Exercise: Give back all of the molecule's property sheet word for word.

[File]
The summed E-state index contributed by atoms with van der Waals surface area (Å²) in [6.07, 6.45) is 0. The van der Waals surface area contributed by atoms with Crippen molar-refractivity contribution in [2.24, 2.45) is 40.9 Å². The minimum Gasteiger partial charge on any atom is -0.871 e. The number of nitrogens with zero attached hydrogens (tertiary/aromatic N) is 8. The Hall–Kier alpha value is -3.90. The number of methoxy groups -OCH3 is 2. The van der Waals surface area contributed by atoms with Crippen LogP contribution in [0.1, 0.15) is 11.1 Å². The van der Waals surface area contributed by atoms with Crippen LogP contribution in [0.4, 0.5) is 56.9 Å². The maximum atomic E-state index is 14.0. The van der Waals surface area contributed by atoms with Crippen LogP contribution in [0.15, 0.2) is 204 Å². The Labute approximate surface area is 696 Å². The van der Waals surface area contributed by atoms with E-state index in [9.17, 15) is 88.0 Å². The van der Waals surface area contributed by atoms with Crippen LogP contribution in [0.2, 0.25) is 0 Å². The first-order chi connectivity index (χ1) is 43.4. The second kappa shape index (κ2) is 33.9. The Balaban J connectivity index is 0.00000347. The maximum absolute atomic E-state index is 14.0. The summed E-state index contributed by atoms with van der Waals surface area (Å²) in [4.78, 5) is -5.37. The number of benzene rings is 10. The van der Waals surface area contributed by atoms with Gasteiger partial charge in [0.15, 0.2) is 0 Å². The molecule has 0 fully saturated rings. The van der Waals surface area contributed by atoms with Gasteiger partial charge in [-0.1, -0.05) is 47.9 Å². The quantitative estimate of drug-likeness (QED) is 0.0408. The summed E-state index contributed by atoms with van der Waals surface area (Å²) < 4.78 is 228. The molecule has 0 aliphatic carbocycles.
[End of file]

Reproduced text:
The summed E-state index contributed by atoms with van der Waals surface area (Å²) in [6.07, 6.45) is 0. The van der Waals surface area contributed by atoms with Crippen molar-refractivity contribution in [2.24, 2.45) is 40.9 Å². The minimum Gasteiger partial charge on any atom is -0.871 e. The number of nitrogens with zero attached hydrogens (tertiary/aromatic N) is 8. The Hall–Kier alpha value is -3.90. The number of methoxy groups -OCH3 is 2. The van der Waals surface area contributed by atoms with Crippen LogP contribution in [0.1, 0.15) is 11.1 Å². The van der Waals surface area contributed by atoms with Crippen LogP contribution in [0.4, 0.5) is 56.9 Å². The maximum atomic E-state index is 14.0. The van der Waals surface area contributed by atoms with Crippen LogP contribution in [0.15, 0.2) is 204 Å². The Labute approximate surface area is 696 Å². The van der Waals surface area contributed by atoms with E-state index in [9.17, 15) is 88.0 Å². The van der Waals surface area contributed by atoms with Crippen LogP contribution in [0.2, 0.25) is 0 Å². The first-order chi connectivity index (χ1) is 43.4. The second kappa shape index (κ2) is 33.9. The Balaban J connectivity index is 0.00000347. The maximum absolute atomic E-state index is 14.0. The summed E-state index contributed by atoms with van der Waals surface area (Å²) in [4.78, 5) is -5.37. The number of benzene rings is 10. The van der Waals surface area contributed by atoms with Gasteiger partial charge in [0.15, 0.2) is 0 Å². The molecule has 0 fully saturated rings. The van der Waals surface area contributed by atoms with Gasteiger partial charge in [-0.1, -0.05) is 47.9 Å². The quantitative estimate of drug-likeness (QED) is 0.0408. The summed E-state index contributed by atoms with van der Waals surface area (Å²) < 4.78 is 228. The molecule has 0 aliphatic carbocycles.